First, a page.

Alright, we're going to get into questions, guys, we've got quite a few, so let's jump into it. Alright, let me know when you guys can see my screen.

Hernan: You have the camera man on? Sorry, [inaudible 00:05:25].

Bradley: Yeah, I just took care of that.

Hernan: Okay, cool.

What IP Should One Use When Accessing Multiple Client PBNs From Different Hosts?

Bradley: Melbelle, she says “Hey guys, could you please explain what IP I should log into my PBNs with? I get the whole hosting and different companies and everything, but I'm still logging in to them to work from the same computer, how do I work around that?”

Alright, there's a couple of things, now, I haven't looked into this in at least two years, Mel, so you'll have to confirm this, but as of two years ago, one of the easiest ways to solve the problem was to do it from Firefox or another browser outside of Chrome, other than Chrome, I meaN, and also to use a plugin, if you're talking about WordPress sites, there's a plugin that you can use called “Remove Google Fonts References.” We can go look it up real quick.

But yeah, when I used to … I don't run … I have very few PBNs right now because I let most of them expire, I just don't use them anymore. So, it's not something that I really worry about too much anymore, but when I had a large PBN and I was managing hundreds of sites, that was back a couple years ago, and this was one of the ways that I would prevent or reduce the chance of leaving a footprint from always logging in from the same IP, right? Which is to remove the Google Fonts references from … Because by default, Google Fonts are part of WordPress code. And so, by logging in with Google code on the site, you're basically given Google access to the IP that's logged in to that WordPress site.

And so, by removing that and using a web browser other than Chrome and also making sure that, for example, because there's … And we cover this kind of stuff inside the Syndication Academy, but if you have your default search engine in Firefox, for example, as Chrome, then Google is still seeing … Or, excuse me, your default search engine as Google, in Firefox, then Google is still seeing pretty much what you're doing through the Firefox browser, because they have their search engine and that search bar is sitting right on top of the browser, if that makes sense.

So, what I would do is always make sure, and again, we cover this in Syndication Academy, but I would make sure that Bing or Yahoo or something else was selected as the default search engine for Firefox. And then, for every WordPress site, I would do the Remove Google Fonts References plugin.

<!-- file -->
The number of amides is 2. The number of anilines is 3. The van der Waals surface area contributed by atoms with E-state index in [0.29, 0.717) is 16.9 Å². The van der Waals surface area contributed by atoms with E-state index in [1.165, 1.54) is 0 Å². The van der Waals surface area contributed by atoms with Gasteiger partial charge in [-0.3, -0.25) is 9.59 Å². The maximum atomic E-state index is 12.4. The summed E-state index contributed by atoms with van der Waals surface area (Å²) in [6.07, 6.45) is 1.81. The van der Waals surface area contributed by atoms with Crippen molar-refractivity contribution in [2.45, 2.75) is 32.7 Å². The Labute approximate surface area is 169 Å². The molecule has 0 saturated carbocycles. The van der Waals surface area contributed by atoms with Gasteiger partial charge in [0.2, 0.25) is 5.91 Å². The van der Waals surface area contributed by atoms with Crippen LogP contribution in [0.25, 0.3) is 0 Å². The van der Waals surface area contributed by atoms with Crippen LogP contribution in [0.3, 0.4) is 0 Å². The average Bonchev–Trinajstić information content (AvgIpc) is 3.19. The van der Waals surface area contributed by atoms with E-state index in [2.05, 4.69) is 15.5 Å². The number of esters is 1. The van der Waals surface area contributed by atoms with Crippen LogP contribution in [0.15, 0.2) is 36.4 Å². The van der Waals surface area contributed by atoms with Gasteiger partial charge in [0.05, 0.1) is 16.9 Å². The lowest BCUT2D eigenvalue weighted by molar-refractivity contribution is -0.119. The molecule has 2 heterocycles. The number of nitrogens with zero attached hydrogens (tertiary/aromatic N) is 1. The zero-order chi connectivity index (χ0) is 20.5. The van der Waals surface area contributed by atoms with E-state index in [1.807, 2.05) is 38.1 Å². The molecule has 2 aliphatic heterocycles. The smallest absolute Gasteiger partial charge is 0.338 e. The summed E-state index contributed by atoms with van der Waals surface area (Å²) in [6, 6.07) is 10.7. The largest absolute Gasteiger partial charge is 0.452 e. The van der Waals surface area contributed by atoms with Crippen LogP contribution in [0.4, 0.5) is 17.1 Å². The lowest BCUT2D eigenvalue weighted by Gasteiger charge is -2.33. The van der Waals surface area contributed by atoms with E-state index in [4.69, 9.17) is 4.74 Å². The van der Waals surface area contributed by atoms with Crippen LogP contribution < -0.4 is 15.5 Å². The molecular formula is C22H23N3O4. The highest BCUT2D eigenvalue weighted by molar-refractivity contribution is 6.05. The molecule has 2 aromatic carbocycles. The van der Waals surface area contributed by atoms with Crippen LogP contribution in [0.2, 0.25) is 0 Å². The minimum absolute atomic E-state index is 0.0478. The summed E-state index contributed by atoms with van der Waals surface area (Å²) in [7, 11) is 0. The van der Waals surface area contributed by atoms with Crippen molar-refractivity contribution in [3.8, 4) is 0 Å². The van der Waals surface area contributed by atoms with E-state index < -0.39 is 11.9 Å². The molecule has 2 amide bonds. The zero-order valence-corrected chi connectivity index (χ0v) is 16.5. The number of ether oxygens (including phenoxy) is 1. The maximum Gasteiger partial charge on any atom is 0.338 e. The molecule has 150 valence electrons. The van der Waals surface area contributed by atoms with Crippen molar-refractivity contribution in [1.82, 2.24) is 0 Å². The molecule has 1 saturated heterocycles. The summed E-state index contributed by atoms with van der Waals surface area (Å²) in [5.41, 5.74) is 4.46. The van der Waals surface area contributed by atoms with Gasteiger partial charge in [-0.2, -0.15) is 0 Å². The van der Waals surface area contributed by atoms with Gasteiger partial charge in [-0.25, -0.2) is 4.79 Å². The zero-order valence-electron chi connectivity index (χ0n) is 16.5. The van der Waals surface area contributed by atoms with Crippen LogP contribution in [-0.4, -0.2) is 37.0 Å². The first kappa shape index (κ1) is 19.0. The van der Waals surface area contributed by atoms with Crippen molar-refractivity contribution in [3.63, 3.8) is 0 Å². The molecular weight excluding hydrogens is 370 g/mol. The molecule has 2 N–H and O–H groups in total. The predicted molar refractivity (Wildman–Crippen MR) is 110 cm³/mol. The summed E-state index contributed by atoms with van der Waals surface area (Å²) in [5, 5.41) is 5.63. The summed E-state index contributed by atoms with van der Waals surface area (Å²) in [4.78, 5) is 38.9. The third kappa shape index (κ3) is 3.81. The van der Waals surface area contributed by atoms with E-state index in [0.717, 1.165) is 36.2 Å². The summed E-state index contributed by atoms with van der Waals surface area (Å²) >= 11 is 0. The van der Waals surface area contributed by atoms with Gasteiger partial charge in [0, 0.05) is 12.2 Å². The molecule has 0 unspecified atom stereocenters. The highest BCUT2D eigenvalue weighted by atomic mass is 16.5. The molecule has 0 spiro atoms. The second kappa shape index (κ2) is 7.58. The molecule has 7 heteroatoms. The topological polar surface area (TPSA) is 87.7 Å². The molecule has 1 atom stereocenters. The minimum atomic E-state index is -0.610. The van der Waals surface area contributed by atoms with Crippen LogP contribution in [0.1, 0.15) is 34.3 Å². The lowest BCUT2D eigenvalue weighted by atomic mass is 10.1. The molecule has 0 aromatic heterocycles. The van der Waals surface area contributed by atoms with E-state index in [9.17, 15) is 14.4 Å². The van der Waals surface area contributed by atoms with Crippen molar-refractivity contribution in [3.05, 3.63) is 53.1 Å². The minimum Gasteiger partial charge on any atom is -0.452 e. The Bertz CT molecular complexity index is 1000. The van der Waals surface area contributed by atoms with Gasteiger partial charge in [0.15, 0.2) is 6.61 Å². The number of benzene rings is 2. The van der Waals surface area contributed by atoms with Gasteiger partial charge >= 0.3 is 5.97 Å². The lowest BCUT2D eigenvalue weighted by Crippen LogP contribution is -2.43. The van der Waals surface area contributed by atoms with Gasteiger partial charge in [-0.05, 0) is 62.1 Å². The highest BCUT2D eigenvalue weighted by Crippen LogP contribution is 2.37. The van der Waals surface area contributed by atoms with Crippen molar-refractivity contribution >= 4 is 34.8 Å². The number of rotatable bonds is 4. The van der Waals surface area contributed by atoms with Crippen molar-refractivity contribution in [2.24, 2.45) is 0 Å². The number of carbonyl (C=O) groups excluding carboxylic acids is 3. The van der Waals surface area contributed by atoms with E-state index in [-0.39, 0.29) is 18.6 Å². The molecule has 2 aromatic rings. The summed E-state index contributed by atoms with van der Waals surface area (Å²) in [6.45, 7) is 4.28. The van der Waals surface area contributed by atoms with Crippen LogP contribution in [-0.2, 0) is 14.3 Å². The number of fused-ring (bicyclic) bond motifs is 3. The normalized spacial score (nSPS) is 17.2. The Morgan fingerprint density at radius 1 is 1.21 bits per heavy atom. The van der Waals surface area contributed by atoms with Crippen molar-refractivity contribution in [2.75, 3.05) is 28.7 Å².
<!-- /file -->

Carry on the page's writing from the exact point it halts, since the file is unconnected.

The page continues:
This is it here. And by doing that, you basically remove any Google Fonts from the WordPress files on the site and that supposedly, and again, two years ago it worked. I haven't tested any of that stuff in at least two years, now, so I would confirm all of that. Maybe Marco or Chris or somebody can comment on this. You guys think that would still work?

Chris: So, what I … yes, that still works. So what I do is, I use a separate IP and I use Firefox to go and I have a separate user profile in the Firefox To Go. So, I have multiple Firefox To Go versions, each has a separate user profile and on top of that I just swap the IPs between them. So, that way I don't have to worry about any cookie interferences or any other issues that might be anything cached in the browser or whatever, and everything is always clean on every Firefox To Go.

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Bradley: Alright and so, yeah, that would work as well, so thank you for that, Chris, but what I was … I've got it on Google right now, but what I do, if you look, my default engine is Bing, in Firefox. And so basically, you can change your default search engine in your Firefox settings and then, again, Remove Google Fonts References and then you can log in to the WordPress sites from the Firefox … Make sure you clear your history. So, clear recent history, browsing … Make sure that you … Basically walk through the steps that we cover inside of Syndication Academy for covering footprints. Or for reducing footprints, anyways. That's pretty much the best advice I can give you for working with PBNs. Other than having just a rack of IPs, which really isn't economical. Okay? Good question, though.

Roman: Could I add one little piece to that?

Bradley: Oh, Roman's here. What's up buddy? You snuck in late.

Roman: Yeah, sorry, I had a … Was preoccupied for a moment.

Bradley: You were tardy.

Roman: Sorry. One thing I would also mention, as well, when you're doing the whole PBN thing, is be very careful about what email you put in to your WordPress platform. Because if you use the same email, it's going to modify your user settings and that user setting can display on posts, so it'll pull back, for instance, like your Gravatar image if you use your regular account and you have a Gravatar set up. Little things like that, if you're not careful, can also leave footprints behind.